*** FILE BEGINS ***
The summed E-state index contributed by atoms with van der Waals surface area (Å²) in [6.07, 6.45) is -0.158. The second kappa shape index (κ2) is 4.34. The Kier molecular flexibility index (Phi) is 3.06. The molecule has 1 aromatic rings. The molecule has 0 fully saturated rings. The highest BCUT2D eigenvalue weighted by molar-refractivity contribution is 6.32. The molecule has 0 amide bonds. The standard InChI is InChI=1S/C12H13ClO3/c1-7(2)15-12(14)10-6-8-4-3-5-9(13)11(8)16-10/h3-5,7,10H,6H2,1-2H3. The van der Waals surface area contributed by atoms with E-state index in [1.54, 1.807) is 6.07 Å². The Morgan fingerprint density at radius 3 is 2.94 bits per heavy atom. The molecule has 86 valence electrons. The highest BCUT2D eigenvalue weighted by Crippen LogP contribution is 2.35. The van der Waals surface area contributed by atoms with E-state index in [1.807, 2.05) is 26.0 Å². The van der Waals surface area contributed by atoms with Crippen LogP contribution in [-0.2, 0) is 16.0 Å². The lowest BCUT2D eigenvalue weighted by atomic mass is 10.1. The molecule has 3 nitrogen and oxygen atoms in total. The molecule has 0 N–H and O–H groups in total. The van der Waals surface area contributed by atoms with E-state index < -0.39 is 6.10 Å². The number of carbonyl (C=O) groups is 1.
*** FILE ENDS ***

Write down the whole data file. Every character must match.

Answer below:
The summed E-state index contributed by atoms with van der Waals surface area (Å²) in [6.07, 6.45) is -0.158. The second kappa shape index (κ2) is 4.34. The Kier molecular flexibility index (Phi) is 3.06. The molecule has 1 aromatic rings. The molecule has 0 fully saturated rings. The highest BCUT2D eigenvalue weighted by molar-refractivity contribution is 6.32. The molecule has 0 amide bonds. The standard InChI is InChI=1S/C12H13ClO3/c1-7(2)15-12(14)10-6-8-4-3-5-9(13)11(8)16-10/h3-5,7,10H,6H2,1-2H3. The van der Waals surface area contributed by atoms with E-state index in [1.54, 1.807) is 6.07 Å². The Morgan fingerprint density at radius 3 is 2.94 bits per heavy atom. The molecule has 86 valence electrons. The highest BCUT2D eigenvalue weighted by Crippen LogP contribution is 2.35. The van der Waals surface area contributed by atoms with E-state index in [1.807, 2.05) is 26.0 Å². The van der Waals surface area contributed by atoms with Crippen LogP contribution in [-0.2, 0) is 16.0 Å². The lowest BCUT2D eigenvalue weighted by atomic mass is 10.1. The molecule has 3 nitrogen and oxygen atoms in total. The molecule has 0 N–H and O–H groups in total. The van der Waals surface area contributed by atoms with E-state index < -0.39 is 6.10 Å². The number of carbonyl (C=O) groups is 1.